Authority/Reference(s) Texas Human Resource Code, Title 2 § 40.058 (c); Texas Contract Management Guide, Ch. 7; 45 CFR 75.341-350
Revision Date April 1, 2016


Designated DFPS staff are required to monitor highest risk contracts as established by the annual statewide monitoring plan. The objective of contract monitoring is to ensure contractor compliance with:

  • Applicable state and federal regulations;

  • DFPS policies; and

  • Terms of the contract.

Significant or repeated noncompliance issues could result in failure to provide adequate services, possible harm to clients, or an indication of inappropriate use of resources.
When monitoring contracts, contract staff must:

  • Use a risk-based approach to monitor compliance with financial and performance requirements.

  • Identify which contracts require enhanced monitoring based on risk.

  • Verify the validity of claims.

  • Ensure all costs are allowable, reasonable, and necessary to achieve program objectives.

  • Ensure program objectives and performance measures are achieved.

DPFS requires a contractor to maintain records that adequately account for the use of funds and to provide reasonable evidence that the service delivery complies with contract provisions.

A resource for efficient contract monitoring is the Comptroller's State of Texas Contract Management Guide (specifically Chapter 2: Planning, and Chapter 7: Contract Administration).

Required monitoring of highest risk contracts is identified on the annual Statewide Monitoring Plan (SMP). Contract staff must determine the monitoring level, method, type, and the appropriate monitoring tool.

Program and contract staff are the subject matter experts for the contracts they manage and therefore are responsible for developing monitoring tools based on the type and complexity of the respective contracts.

Subrecipient Contract Monitoring

Subrecipient contracts require in-depth monitoring as detailed in the Uniform Grants Guidance (UGG). Therefore, subrecipient monitoring must be in compliance with UGG minimum standards, which include:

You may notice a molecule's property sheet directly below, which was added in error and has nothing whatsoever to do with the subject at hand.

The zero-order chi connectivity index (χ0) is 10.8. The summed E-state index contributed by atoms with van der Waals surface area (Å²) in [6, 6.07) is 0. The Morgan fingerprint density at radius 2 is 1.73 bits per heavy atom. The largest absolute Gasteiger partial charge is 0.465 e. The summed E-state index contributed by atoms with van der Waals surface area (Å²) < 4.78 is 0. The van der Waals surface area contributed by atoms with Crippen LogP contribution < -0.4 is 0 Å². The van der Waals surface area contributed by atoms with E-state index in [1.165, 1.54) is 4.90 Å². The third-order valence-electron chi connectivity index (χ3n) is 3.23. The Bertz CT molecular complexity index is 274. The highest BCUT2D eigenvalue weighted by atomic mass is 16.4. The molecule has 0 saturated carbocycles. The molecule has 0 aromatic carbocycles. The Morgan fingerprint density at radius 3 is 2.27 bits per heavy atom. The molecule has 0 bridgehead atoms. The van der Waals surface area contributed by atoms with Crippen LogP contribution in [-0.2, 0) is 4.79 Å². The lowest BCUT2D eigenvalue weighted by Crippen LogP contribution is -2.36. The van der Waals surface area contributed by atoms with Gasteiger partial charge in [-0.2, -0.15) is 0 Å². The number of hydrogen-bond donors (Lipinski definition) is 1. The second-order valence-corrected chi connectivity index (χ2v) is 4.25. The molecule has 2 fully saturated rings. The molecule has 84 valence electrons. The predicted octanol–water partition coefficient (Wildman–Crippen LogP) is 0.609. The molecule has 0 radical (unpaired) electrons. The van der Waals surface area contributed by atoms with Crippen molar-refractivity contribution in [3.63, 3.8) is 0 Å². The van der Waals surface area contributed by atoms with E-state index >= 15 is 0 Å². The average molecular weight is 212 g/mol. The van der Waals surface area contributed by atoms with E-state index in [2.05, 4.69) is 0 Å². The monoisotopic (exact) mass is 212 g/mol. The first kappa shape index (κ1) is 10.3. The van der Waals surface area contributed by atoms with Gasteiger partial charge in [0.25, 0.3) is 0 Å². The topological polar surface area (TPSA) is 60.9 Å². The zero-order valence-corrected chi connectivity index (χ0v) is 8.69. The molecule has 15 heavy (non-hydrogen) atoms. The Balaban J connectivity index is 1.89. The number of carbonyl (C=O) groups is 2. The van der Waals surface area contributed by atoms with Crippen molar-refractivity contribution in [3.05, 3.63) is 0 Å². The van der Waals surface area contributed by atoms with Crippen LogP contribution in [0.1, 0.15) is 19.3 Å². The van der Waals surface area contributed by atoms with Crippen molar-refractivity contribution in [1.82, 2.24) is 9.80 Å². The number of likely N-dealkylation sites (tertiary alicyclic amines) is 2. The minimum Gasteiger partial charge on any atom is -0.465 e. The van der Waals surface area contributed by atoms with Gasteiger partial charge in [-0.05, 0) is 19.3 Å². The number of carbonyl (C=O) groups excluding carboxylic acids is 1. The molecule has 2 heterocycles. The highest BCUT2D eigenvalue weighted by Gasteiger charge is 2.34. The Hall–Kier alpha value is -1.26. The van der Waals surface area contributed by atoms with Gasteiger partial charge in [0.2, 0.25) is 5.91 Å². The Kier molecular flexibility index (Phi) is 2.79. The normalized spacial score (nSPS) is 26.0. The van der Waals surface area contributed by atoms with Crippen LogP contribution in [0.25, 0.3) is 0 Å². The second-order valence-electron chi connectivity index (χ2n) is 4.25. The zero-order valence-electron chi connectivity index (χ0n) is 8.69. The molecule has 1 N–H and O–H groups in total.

• Review of internal controls and business processes.

  • Review of audit financial and performance reports.

  • Verify that a single audit was conducted if expenditures were $750,000 or more during the fiscal year and that repayment of disallowed costs, financial adjustments, or other necessary actions were taken.

  • Ensure timely and appropriate actions are taken on all deficiencies resulting from monitoring activities.

  • Any necessary actions including implementation of remedies for non-compliance.


Monitoring Levels

The SMP specifies the level of monitoring required, as detailed below.
Full level monitoring requires:

  • Programmatic, fiscal, and administrative review

  • Testing three months of a sample of transactions and the contractor's associated documentation

Targeted level monitoring requires: (RCC contract staff see RCC Targeted Monitoring Review.)

  • Either programmatic or fiscal and an administrative review

  • Testing two months of a sample of transactions and the contractor's associated documentation

Both levels of monitoring must incorporate:

  • Results of the review of the Internal Control Structure Questionnaire (ICSQ);

  • Compliance with performance measures;

  • When applicable, adherence to their subcontracting policies and procedures; and,

  • Any other pertinent factors.

Enhanced Monitoring

Enhanced Monitoring is an increased level of monitoring that applies to all contracts with a value of $10 million or more, including those that reach the $10 million threshold during the life of the contract; and all contracts with a children's residential component. In addition to the requirements of full and targeted monitoring, Enhanced Monitoring may include the following:

  • Analysis of financial reports;
  • Additional monitoring visits resulting in a formal report;
  • Additional reporting requirements; and
  • Other risk assessment and management activities.

Monitoring Methods

Once the level of monitoring is determined, monitoring may be conducted by an on-site visit, desk review, or a billing review.

On-Site Visit

Desk Review

Billing Review